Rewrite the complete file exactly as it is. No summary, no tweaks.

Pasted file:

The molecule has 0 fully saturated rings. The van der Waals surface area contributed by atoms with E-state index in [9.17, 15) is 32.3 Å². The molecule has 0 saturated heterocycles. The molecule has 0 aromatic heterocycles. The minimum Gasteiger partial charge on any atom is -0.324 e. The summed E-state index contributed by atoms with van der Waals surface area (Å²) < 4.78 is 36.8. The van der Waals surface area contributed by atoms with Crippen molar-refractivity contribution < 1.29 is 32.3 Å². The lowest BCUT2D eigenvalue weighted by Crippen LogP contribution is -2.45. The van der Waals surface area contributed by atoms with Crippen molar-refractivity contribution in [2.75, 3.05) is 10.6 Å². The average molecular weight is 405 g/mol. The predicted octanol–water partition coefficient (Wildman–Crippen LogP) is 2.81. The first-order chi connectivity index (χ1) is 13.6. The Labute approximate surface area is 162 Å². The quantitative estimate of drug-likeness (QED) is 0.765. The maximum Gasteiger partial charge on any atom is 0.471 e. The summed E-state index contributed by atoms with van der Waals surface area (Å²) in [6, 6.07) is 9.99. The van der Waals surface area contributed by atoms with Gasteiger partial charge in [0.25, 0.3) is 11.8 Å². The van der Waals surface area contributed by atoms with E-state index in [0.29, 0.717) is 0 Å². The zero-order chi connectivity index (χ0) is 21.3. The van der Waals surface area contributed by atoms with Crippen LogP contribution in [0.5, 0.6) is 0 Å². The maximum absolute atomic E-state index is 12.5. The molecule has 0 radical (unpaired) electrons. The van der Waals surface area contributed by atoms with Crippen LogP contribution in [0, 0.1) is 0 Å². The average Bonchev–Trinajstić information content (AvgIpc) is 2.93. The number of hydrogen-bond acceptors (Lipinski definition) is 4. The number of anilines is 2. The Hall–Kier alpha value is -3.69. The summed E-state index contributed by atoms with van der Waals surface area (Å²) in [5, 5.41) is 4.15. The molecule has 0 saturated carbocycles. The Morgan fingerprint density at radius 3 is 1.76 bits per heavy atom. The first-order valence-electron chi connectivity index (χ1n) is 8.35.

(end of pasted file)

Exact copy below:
The molecule has 0 fully saturated rings. The van der Waals surface area contributed by atoms with E-state index in [9.17, 15) is 32.3 Å². The molecule has 0 saturated heterocycles. The molecule has 0 aromatic heterocycles. The minimum Gasteiger partial charge on any atom is -0.324 e. The summed E-state index contributed by atoms with van der Waals surface area (Å²) < 4.78 is 36.8. The van der Waals surface area contributed by atoms with Crippen molar-refractivity contribution < 1.29 is 32.3 Å². The lowest BCUT2D eigenvalue weighted by Crippen LogP contribution is -2.45. The van der Waals surface area contributed by atoms with Crippen molar-refractivity contribution in [2.75, 3.05) is 10.6 Å². The average molecular weight is 405 g/mol. The predicted octanol–water partition coefficient (Wildman–Crippen LogP) is 2.81. The first-order chi connectivity index (χ1) is 13.6. The Labute approximate surface area is 162 Å². The quantitative estimate of drug-likeness (QED) is 0.765. The maximum Gasteiger partial charge on any atom is 0.471 e. The summed E-state index contributed by atoms with van der Waals surface area (Å²) in [6, 6.07) is 9.99. The van der Waals surface area contributed by atoms with Gasteiger partial charge in [0.25, 0.3) is 11.8 Å². The van der Waals surface area contributed by atoms with E-state index in [0.29, 0.717) is 0 Å². The zero-order chi connectivity index (χ0) is 21.3. The van der Waals surface area contributed by atoms with Crippen LogP contribution in [0.5, 0.6) is 0 Å². The maximum absolute atomic E-state index is 12.5. The molecule has 0 radical (unpaired) electrons. The van der Waals surface area contributed by atoms with Crippen LogP contribution in [0, 0.1) is 0 Å². The average Bonchev–Trinajstić information content (AvgIpc) is 2.93. The number of hydrogen-bond acceptors (Lipinski definition) is 4. The number of anilines is 2. The Hall–Kier alpha value is -3.69. The summed E-state index contributed by atoms with van der Waals surface area (Å²) in [5, 5.41) is 4.15. The molecule has 0 saturated carbocycles. The Morgan fingerprint density at radius 3 is 1.76 bits per heavy atom. The first-order valence-electron chi connectivity index (χ1n) is 8.35.